A physician in Michoacán, Mexico leads a citizen uprising against the drug cartel that has wreaked havoc on the region for years. Across the U.S. border, a veteran heads a paramilitary group working to prevent Mexico's drug wars from entering U.S. territory.Written by
The Autodefensas group shown in the film was created by civilians to stand up against the cartels because the government is overrun with corruption. Individuals speak about how little the Mexican president (Enrique Peña Nieto) is doing. In the film, the Autodefensas is shown celebrating its one year anniversary on February 24, 2014. On that exact same day, TIME Magazine ran an issue with the Mexican President Enrique Peña Nieto with the headline "Saving Mexico." Nieto reportedly paid TIME $44,000 for this cover article coincidentally released on the same day as the Autodefensas anniversary. See more »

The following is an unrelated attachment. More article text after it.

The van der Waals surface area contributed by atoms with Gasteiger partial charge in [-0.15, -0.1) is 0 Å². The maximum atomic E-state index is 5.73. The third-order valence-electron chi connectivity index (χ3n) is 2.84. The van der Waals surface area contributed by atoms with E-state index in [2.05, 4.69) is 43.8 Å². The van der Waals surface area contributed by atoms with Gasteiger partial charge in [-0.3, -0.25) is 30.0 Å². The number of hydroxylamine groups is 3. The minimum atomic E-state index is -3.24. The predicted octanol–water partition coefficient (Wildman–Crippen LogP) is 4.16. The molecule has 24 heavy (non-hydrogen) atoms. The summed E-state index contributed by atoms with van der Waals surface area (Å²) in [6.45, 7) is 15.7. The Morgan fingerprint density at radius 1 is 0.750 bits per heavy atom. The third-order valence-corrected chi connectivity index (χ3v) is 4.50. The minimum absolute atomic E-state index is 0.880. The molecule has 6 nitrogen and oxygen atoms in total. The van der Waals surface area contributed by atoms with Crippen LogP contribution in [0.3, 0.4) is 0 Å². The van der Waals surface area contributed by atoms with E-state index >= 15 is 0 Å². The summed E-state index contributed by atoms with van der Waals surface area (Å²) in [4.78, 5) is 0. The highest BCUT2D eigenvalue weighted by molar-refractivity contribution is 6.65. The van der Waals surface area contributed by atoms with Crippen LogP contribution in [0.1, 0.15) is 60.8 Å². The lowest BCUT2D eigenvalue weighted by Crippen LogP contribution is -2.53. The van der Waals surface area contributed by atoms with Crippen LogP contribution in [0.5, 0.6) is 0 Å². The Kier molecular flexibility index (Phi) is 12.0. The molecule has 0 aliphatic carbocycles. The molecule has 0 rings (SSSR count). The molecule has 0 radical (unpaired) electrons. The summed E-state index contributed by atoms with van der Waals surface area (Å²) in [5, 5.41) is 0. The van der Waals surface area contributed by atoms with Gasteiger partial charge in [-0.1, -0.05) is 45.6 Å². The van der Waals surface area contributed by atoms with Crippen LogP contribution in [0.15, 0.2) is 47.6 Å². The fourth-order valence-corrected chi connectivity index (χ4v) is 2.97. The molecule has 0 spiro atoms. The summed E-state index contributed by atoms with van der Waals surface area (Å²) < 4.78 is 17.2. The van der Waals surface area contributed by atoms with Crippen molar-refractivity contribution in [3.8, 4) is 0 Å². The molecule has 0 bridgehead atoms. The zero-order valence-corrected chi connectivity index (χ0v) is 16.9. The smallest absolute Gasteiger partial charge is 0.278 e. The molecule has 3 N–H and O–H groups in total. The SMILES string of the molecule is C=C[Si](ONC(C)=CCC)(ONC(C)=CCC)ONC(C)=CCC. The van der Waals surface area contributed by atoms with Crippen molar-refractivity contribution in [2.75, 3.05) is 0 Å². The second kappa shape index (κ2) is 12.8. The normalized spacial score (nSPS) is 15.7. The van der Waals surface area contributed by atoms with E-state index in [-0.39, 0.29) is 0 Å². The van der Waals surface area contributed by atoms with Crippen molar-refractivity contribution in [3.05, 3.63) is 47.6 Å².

José Manuel 'El Doctor' Mireles:
They took off the shirt of the Autodefensas only to put on the shirt of the government. But they continue to be a mafia, they continue to be criminals.
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This documentary is about Mexico and cartels, but it is also about vigilantism in general. Is it OK to take the law into your own hands? Does this freedom corrupt? The documentary explores two (related) instances of vigilantism, and it does so in a critical, but nuanced way. It reflects upon the motives of the people involved, and their situation. This exploration is what really makes this documentary great. It throws some light on the situation in Mexico in a way that is both thrilling and heartbreaking - but by focusing on the acts of the vigilantes, the documentary becomes timeless.
The people behind this went to great lengths to get some really(!) impressive footage. How they convinced people involved to let them film all of this is beyond me.
A warning though: There were some scenes here where I had to look away because of the images shown.
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